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The Tyranny of Absolutism – Erik Kondo

Updated: Feb 16




I like to write about the dynamics of mobility devices as I understand them. As a full-time wheelchair user, I have a large number of different adaptive devices. Some of which I have bought, and some I have made/modified myself. Along with traditional devices such as an off-road handcycle and a monoski. I have unique devices such as several wheelchair scooterboards, a wheelchair hoverboard, multiple types of electric wheelchair skateboards, a two-wheel handcycle, wheelchair snowboard, and some other DIY devices. I use these mobility devices for pleasure and experimentation.


Invariably when I write about the dynamics of these devices, there are those who say with absolute certainty that I am wrong. Or that they know better. Maybe they understand what I am talking about, maybe they don’t. All forms of communication are subject to misunderstanding. But what seems to be most important to some of them is NOT trying to learn from my perspective and experience, but to engage in absolutist statements that imply a definitive “right” or “wrong” way of doing or seeing things.


I find that there are several types of Absolutists. There are those that engage in Ideological Cherry-Picking. They point out only the “best” aspects of their point of view and ignore any disadvantages. These people are part of a tribe that sees things a certain way and are offended by anyone with a different viewpoint. Being “right” and getting everyone to agree with their tribal point of view is more important than evolving their viewpoint or taking into consideration nuance. Rather than looking at, and evaluating both sides of an issue, they only promote the cherry-picked aspects of their chosen side.


A tribal viewpoint can form around almost anything. For example, there is a tribe of monoski enthusiasts devoted to the idea that shorter outriggers are better than longer ones. And another tribe that believes that longer outriggers are better than shorter ones. Yes, I know this sounds crazy, but these tribes do exist (at least on the internet). Rather than discuss the relative advantages and disadvantages of outrigger length and how optimum outrigger length is a function of the physicality, experience, environment, and specific needs of the individual skier, they would rather expound upon the merits of their point of view. A common tactic is to use one-sided examples as evidence of the absolute correctness of their viewpoint. When that method isn’t convincing enough, their fall back is to tout their long-time experience as proof of their rightness.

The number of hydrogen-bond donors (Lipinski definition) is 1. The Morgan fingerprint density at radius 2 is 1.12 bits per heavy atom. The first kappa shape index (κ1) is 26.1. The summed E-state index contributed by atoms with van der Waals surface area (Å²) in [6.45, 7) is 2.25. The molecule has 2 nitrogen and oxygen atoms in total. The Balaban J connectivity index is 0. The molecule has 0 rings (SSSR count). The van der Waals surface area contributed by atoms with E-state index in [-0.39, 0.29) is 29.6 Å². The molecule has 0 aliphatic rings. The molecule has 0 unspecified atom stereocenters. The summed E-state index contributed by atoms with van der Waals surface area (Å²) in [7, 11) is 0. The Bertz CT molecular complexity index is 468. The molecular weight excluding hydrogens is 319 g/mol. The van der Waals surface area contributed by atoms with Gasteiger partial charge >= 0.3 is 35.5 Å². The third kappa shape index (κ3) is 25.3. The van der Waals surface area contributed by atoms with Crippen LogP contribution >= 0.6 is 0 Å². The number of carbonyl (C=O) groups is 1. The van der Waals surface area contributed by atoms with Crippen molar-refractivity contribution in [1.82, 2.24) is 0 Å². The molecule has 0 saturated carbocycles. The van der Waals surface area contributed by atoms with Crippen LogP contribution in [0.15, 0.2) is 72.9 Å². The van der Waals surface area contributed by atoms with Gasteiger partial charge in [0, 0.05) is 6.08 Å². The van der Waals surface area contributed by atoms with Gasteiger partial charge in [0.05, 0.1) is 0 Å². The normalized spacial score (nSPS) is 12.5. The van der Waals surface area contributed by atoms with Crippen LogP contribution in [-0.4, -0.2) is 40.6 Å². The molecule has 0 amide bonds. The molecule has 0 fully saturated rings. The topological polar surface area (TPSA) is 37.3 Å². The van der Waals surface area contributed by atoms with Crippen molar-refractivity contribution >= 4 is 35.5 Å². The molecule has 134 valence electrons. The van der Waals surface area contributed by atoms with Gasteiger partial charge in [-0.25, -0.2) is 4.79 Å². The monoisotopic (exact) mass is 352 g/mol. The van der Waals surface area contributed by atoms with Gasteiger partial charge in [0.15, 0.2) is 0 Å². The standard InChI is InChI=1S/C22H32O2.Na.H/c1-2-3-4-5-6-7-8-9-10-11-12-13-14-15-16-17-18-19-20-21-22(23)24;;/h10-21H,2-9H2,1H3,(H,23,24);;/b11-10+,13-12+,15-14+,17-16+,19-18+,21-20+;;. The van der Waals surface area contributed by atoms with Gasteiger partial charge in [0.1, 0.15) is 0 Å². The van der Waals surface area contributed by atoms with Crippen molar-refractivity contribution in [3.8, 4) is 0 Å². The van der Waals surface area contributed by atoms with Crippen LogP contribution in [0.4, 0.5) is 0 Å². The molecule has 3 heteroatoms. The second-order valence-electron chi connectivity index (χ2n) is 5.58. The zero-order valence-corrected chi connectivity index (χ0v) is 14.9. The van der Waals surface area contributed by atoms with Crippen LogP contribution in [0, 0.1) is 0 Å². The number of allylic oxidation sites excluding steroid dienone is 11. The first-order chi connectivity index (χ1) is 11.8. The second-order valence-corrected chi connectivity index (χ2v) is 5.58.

Ideological Cherry-Pickers discourage conversation and exploration of the subject with their absolutism. But worse are the Identity Peacocks. These people see any type of discussion as an opportunity to display their cherished identity. For these people, their viewpoint has become their identity. And they want everyone to know it. An Identity Peacock has no interest in evolving their point of view because such evolution would directly threaten their carefully crafted identity (whatever it might be). There can be no rational discourse with them.


There are also the Espousing Dunning-Krugers whose lack of knowledge on the subject drives their confidence and willingness to talk about it. The less they know about a subject, the more certain they are of it. They think they know all there is to know. Nuance be damned!


The existence of those who don’t need something does not eliminate the existence of those who do need it. The fact that some people need more of something, doesn’t invalidate the needs of people who need less, and vice versa. Sometimes, I am a person who needs more. Sometimes, I am a person who needs less. It depends upon the circumstances. Promoting using something some of the time, doesn’t mean that you are advocating for using it all of the time. Absolutists see everything in terms of a slippery slope to the opposing side. Agreeing with the middle ground is the same as total opposition to their point of view.


Imagine that when skiing, you use a special technique 1 time out of 100 movements on average. That means 99% of the time you don’t use it. Do you need it? Well, it depends. If that one technique prevents a likely fall, and that you do 100 movements on an average ski run, then that one movement prevents one fall on every ski run. Should you learn the technique? Some would say you need it to prevent the fall. Others would not worry about it and accept the consequences of the fall. There is no right or wrong answer. If your goal is to prevent falling, then you need the technique, if not, then you don’t.


The Tyranny of Absolutism is to quash opposing and evolving points of view. Absolutists don’t move the conversation forward. They try to stop it dead in its tracks. If you are NOT an Absolutist – thank you for your open mindedness and willingness to explore, experiment, and evolve your and my point of view.